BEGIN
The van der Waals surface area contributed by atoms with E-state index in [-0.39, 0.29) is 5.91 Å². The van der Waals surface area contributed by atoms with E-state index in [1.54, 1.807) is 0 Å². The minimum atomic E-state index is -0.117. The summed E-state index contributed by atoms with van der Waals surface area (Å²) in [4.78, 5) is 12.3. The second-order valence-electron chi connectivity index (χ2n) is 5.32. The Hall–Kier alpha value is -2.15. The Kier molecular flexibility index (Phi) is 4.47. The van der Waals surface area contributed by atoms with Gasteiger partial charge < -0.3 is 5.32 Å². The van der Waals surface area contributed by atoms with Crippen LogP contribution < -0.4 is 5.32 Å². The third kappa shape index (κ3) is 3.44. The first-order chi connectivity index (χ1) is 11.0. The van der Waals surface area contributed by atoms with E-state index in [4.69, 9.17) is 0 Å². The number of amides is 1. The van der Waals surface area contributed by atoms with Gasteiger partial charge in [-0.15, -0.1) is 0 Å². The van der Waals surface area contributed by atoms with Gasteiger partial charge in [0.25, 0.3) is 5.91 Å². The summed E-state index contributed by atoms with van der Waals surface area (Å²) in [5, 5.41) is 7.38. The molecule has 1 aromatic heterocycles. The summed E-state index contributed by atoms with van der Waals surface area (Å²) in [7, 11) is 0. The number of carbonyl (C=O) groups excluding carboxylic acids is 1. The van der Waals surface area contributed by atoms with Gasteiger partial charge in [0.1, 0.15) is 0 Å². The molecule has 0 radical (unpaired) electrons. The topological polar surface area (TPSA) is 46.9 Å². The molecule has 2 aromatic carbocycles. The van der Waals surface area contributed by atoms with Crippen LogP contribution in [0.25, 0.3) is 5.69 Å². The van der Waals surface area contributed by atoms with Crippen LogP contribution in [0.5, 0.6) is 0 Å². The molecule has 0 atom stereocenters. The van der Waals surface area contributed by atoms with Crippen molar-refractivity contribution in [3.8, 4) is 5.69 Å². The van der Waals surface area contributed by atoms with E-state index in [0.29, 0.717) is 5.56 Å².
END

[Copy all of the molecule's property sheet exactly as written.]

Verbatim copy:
The van der Waals surface area contributed by atoms with E-state index in [-0.39, 0.29) is 5.91 Å². The van der Waals surface area contributed by atoms with E-state index in [1.54, 1.807) is 0 Å². The minimum atomic E-state index is -0.117. The summed E-state index contributed by atoms with van der Waals surface area (Å²) in [4.78, 5) is 12.3. The second-order valence-electron chi connectivity index (χ2n) is 5.32. The Hall–Kier alpha value is -2.15. The Kier molecular flexibility index (Phi) is 4.47. The van der Waals surface area contributed by atoms with Gasteiger partial charge < -0.3 is 5.32 Å². The van der Waals surface area contributed by atoms with Crippen LogP contribution < -0.4 is 5.32 Å². The third kappa shape index (κ3) is 3.44. The first-order chi connectivity index (χ1) is 11.0. The van der Waals surface area contributed by atoms with E-state index in [4.69, 9.17) is 0 Å². The number of amides is 1. The van der Waals surface area contributed by atoms with Gasteiger partial charge in [-0.15, -0.1) is 0 Å². The van der Waals surface area contributed by atoms with Gasteiger partial charge in [0.25, 0.3) is 5.91 Å². The summed E-state index contributed by atoms with van der Waals surface area (Å²) in [5, 5.41) is 7.38. The molecule has 1 aromatic heterocycles. The summed E-state index contributed by atoms with van der Waals surface area (Å²) in [7, 11) is 0. The number of carbonyl (C=O) groups excluding carboxylic acids is 1. The van der Waals surface area contributed by atoms with Gasteiger partial charge in [0.1, 0.15) is 0 Å². The molecule has 0 radical (unpaired) electrons. The topological polar surface area (TPSA) is 46.9 Å². The molecule has 2 aromatic carbocycles. The van der Waals surface area contributed by atoms with Crippen LogP contribution in [0.25, 0.3) is 5.69 Å². The van der Waals surface area contributed by atoms with Crippen LogP contribution in [0.5, 0.6) is 0 Å². The molecule has 0 atom stereocenters. The van der Waals surface area contributed by atoms with Crippen molar-refractivity contribution in [3.8, 4) is 5.69 Å². The van der Waals surface area contributed by atoms with E-state index in [0.29, 0.717) is 5.56 Å².